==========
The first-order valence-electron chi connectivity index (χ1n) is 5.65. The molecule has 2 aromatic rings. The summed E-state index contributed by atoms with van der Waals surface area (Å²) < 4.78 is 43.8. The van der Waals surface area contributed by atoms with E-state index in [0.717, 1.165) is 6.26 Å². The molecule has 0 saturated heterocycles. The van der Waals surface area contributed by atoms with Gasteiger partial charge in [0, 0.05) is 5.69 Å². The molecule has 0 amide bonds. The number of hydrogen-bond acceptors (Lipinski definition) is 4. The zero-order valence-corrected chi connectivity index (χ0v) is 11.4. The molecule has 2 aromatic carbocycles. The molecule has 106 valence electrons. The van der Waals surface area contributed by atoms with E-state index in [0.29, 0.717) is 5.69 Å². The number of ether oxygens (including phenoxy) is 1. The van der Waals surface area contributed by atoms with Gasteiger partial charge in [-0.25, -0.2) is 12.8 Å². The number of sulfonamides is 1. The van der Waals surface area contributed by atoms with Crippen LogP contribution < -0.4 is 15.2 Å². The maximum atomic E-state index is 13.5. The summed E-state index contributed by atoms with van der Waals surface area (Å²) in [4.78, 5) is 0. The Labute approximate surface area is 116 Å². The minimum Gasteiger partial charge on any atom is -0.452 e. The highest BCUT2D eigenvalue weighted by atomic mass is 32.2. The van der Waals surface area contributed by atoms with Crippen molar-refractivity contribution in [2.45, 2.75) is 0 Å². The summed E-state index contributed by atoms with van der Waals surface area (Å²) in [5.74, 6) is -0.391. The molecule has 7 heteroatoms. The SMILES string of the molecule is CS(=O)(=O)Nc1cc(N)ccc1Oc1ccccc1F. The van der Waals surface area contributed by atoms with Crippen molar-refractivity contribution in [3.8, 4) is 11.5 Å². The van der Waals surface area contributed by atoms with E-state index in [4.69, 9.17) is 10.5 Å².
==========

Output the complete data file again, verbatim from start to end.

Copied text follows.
The first-order valence-electron chi connectivity index (χ1n) is 5.65. The molecule has 2 aromatic rings. The summed E-state index contributed by atoms with van der Waals surface area (Å²) < 4.78 is 43.8. The van der Waals surface area contributed by atoms with E-state index in [0.717, 1.165) is 6.26 Å². The molecule has 0 saturated heterocycles. The van der Waals surface area contributed by atoms with Gasteiger partial charge in [0, 0.05) is 5.69 Å². The molecule has 0 amide bonds. The number of hydrogen-bond acceptors (Lipinski definition) is 4. The zero-order valence-corrected chi connectivity index (χ0v) is 11.4. The molecule has 2 aromatic carbocycles. The molecule has 106 valence electrons. The van der Waals surface area contributed by atoms with E-state index in [0.29, 0.717) is 5.69 Å². The number of ether oxygens (including phenoxy) is 1. The van der Waals surface area contributed by atoms with Gasteiger partial charge in [-0.25, -0.2) is 12.8 Å². The number of sulfonamides is 1. The van der Waals surface area contributed by atoms with Crippen LogP contribution < -0.4 is 15.2 Å². The maximum atomic E-state index is 13.5. The summed E-state index contributed by atoms with van der Waals surface area (Å²) in [4.78, 5) is 0. The Labute approximate surface area is 116 Å². The minimum Gasteiger partial charge on any atom is -0.452 e. The highest BCUT2D eigenvalue weighted by atomic mass is 32.2. The van der Waals surface area contributed by atoms with Crippen molar-refractivity contribution in [2.45, 2.75) is 0 Å². The summed E-state index contributed by atoms with van der Waals surface area (Å²) in [5.74, 6) is -0.391. The molecule has 7 heteroatoms. The SMILES string of the molecule is CS(=O)(=O)Nc1cc(N)ccc1Oc1ccccc1F. The van der Waals surface area contributed by atoms with Crippen molar-refractivity contribution in [3.8, 4) is 11.5 Å². The van der Waals surface area contributed by atoms with E-state index in [4.69, 9.17) is 10.5 Å².